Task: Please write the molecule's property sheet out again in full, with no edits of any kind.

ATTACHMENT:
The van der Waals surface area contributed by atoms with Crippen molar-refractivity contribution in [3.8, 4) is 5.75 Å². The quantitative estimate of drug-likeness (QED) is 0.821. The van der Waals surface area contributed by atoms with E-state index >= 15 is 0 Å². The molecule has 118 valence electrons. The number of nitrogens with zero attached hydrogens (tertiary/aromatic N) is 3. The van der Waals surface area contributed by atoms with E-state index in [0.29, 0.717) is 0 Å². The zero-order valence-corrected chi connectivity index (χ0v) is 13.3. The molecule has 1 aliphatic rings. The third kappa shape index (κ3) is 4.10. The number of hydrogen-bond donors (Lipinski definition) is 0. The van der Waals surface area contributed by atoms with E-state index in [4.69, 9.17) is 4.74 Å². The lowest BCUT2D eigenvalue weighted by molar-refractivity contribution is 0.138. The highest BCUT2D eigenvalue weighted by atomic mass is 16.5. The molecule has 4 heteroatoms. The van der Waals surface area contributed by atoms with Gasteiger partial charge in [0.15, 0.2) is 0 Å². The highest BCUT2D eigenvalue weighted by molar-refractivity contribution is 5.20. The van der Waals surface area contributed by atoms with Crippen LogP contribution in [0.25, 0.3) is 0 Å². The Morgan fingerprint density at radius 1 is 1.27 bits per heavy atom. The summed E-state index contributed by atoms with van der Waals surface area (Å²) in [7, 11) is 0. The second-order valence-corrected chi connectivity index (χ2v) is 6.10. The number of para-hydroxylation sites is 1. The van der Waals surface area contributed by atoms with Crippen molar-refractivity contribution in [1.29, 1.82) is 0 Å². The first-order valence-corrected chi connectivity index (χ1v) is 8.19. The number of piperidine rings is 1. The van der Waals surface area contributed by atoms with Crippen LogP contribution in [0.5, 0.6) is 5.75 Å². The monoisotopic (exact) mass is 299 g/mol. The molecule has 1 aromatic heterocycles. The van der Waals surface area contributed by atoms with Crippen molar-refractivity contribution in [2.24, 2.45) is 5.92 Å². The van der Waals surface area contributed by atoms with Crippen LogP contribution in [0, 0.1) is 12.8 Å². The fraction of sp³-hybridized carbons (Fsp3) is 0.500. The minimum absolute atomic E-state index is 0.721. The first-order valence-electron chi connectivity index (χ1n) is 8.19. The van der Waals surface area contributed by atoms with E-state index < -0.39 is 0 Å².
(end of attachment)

The van der Waals surface area contributed by atoms with Crippen molar-refractivity contribution in [3.8, 4) is 5.75 Å². The quantitative estimate of drug-likeness (QED) is 0.821. The van der Waals surface area contributed by atoms with E-state index >= 15 is 0 Å². The molecule has 118 valence electrons. The number of nitrogens with zero attached hydrogens (tertiary/aromatic N) is 3. The van der Waals surface area contributed by atoms with E-state index in [0.29, 0.717) is 0 Å². The zero-order valence-corrected chi connectivity index (χ0v) is 13.3. The molecule has 1 aliphatic rings. The third kappa shape index (κ3) is 4.10. The number of hydrogen-bond donors (Lipinski definition) is 0. The van der Waals surface area contributed by atoms with E-state index in [4.69, 9.17) is 4.74 Å². The lowest BCUT2D eigenvalue weighted by molar-refractivity contribution is 0.138. The highest BCUT2D eigenvalue weighted by atomic mass is 16.5. The molecule has 4 heteroatoms. The van der Waals surface area contributed by atoms with Gasteiger partial charge in [0.15, 0.2) is 0 Å². The highest BCUT2D eigenvalue weighted by molar-refractivity contribution is 5.20. The van der Waals surface area contributed by atoms with Crippen LogP contribution in [0.25, 0.3) is 0 Å². The Morgan fingerprint density at radius 1 is 1.27 bits per heavy atom. The summed E-state index contributed by atoms with van der Waals surface area (Å²) in [7, 11) is 0. The second-order valence-corrected chi connectivity index (χ2v) is 6.10. The number of para-hydroxylation sites is 1. The van der Waals surface area contributed by atoms with Crippen molar-refractivity contribution in [1.29, 1.82) is 0 Å². The first-order valence-corrected chi connectivity index (χ1v) is 8.19. The number of piperidine rings is 1. The van der Waals surface area contributed by atoms with Crippen LogP contribution in [0.5, 0.6) is 5.75 Å². The monoisotopic (exact) mass is 299 g/mol. The molecule has 1 aromatic heterocycles. The van der Waals surface area contributed by atoms with Crippen molar-refractivity contribution in [2.24, 2.45) is 5.92 Å². The van der Waals surface area contributed by atoms with Crippen LogP contribution in [0, 0.1) is 12.8 Å². The fraction of sp³-hybridized carbons (Fsp3) is 0.500. The minimum absolute atomic E-state index is 0.721. The first-order valence-electron chi connectivity index (χ1n) is 8.19. The van der Waals surface area contributed by atoms with E-state index < -0.39 is 0 Å².